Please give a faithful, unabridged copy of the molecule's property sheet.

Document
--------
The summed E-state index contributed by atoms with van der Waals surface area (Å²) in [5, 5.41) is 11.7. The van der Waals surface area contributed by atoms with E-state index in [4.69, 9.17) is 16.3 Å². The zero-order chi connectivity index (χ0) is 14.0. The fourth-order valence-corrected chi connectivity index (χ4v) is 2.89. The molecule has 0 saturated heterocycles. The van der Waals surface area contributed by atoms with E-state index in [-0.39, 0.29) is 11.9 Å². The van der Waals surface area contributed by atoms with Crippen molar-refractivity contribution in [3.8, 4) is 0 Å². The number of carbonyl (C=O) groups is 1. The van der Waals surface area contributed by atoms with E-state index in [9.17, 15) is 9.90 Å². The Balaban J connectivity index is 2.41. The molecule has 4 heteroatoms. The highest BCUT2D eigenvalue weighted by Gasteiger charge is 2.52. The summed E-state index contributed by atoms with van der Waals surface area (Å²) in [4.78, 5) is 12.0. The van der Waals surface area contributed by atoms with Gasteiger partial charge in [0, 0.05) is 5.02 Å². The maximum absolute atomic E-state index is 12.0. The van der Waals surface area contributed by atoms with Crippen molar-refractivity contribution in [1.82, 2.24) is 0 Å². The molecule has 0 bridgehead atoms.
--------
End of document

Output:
The summed E-state index contributed by atoms with van der Waals surface area (Å²) in [5, 5.41) is 11.7. The van der Waals surface area contributed by atoms with E-state index in [4.69, 9.17) is 16.3 Å². The zero-order chi connectivity index (χ0) is 14.0. The fourth-order valence-corrected chi connectivity index (χ4v) is 2.89. The molecule has 0 saturated heterocycles. The van der Waals surface area contributed by atoms with E-state index in [-0.39, 0.29) is 11.9 Å². The van der Waals surface area contributed by atoms with Crippen molar-refractivity contribution in [3.8, 4) is 0 Å². The number of carbonyl (C=O) groups is 1. The van der Waals surface area contributed by atoms with E-state index in [9.17, 15) is 9.90 Å². The Balaban J connectivity index is 2.41. The molecule has 4 heteroatoms. The highest BCUT2D eigenvalue weighted by Gasteiger charge is 2.52. The summed E-state index contributed by atoms with van der Waals surface area (Å²) in [4.78, 5) is 12.0. The van der Waals surface area contributed by atoms with Gasteiger partial charge in [0, 0.05) is 5.02 Å². The maximum absolute atomic E-state index is 12.0. The van der Waals surface area contributed by atoms with Crippen molar-refractivity contribution in [1.82, 2.24) is 0 Å². The molecule has 0 bridgehead atoms.